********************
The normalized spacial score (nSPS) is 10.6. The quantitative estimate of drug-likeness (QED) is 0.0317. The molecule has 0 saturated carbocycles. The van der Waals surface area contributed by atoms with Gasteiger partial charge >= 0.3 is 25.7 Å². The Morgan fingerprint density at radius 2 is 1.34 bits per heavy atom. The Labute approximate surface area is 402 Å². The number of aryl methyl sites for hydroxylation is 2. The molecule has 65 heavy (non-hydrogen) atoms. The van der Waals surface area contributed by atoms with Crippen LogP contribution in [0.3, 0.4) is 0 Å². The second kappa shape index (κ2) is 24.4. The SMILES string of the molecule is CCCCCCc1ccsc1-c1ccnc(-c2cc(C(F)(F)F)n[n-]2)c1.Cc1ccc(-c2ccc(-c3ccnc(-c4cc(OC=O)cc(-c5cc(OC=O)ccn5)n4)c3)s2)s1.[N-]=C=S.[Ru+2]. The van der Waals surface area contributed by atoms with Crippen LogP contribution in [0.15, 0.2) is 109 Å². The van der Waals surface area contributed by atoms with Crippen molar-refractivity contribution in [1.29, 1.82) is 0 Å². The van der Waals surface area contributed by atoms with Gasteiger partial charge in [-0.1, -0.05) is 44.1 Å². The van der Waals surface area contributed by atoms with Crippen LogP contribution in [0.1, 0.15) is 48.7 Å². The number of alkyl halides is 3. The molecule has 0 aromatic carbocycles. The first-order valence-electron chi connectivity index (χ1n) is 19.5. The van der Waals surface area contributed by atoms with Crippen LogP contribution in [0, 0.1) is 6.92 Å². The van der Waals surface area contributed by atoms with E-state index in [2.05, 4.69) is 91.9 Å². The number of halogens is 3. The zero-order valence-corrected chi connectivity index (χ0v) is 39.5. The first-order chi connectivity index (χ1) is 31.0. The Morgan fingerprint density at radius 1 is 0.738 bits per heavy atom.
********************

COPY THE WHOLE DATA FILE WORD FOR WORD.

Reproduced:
The normalized spacial score (nSPS) is 10.6. The quantitative estimate of drug-likeness (QED) is 0.0317. The molecule has 0 saturated carbocycles. The van der Waals surface area contributed by atoms with Gasteiger partial charge >= 0.3 is 25.7 Å². The Morgan fingerprint density at radius 2 is 1.34 bits per heavy atom. The Labute approximate surface area is 402 Å². The number of aryl methyl sites for hydroxylation is 2. The molecule has 65 heavy (non-hydrogen) atoms. The van der Waals surface area contributed by atoms with Crippen LogP contribution in [0.3, 0.4) is 0 Å². The second kappa shape index (κ2) is 24.4. The SMILES string of the molecule is CCCCCCc1ccsc1-c1ccnc(-c2cc(C(F)(F)F)n[n-]2)c1.Cc1ccc(-c2ccc(-c3ccnc(-c4cc(OC=O)cc(-c5cc(OC=O)ccn5)n4)c3)s2)s1.[N-]=C=S.[Ru+2]. The van der Waals surface area contributed by atoms with Crippen LogP contribution in [0.15, 0.2) is 109 Å². The van der Waals surface area contributed by atoms with Crippen molar-refractivity contribution in [1.29, 1.82) is 0 Å². The van der Waals surface area contributed by atoms with Gasteiger partial charge in [-0.1, -0.05) is 44.1 Å². The van der Waals surface area contributed by atoms with Crippen LogP contribution in [0.1, 0.15) is 48.7 Å². The number of alkyl halides is 3. The molecule has 0 aromatic carbocycles. The first-order valence-electron chi connectivity index (χ1n) is 19.5. The van der Waals surface area contributed by atoms with Crippen LogP contribution in [0, 0.1) is 6.92 Å². The van der Waals surface area contributed by atoms with E-state index in [2.05, 4.69) is 91.9 Å². The number of halogens is 3. The zero-order valence-corrected chi connectivity index (χ0v) is 39.5. The first-order chi connectivity index (χ1) is 31.0. The Morgan fingerprint density at radius 1 is 0.738 bits per heavy atom.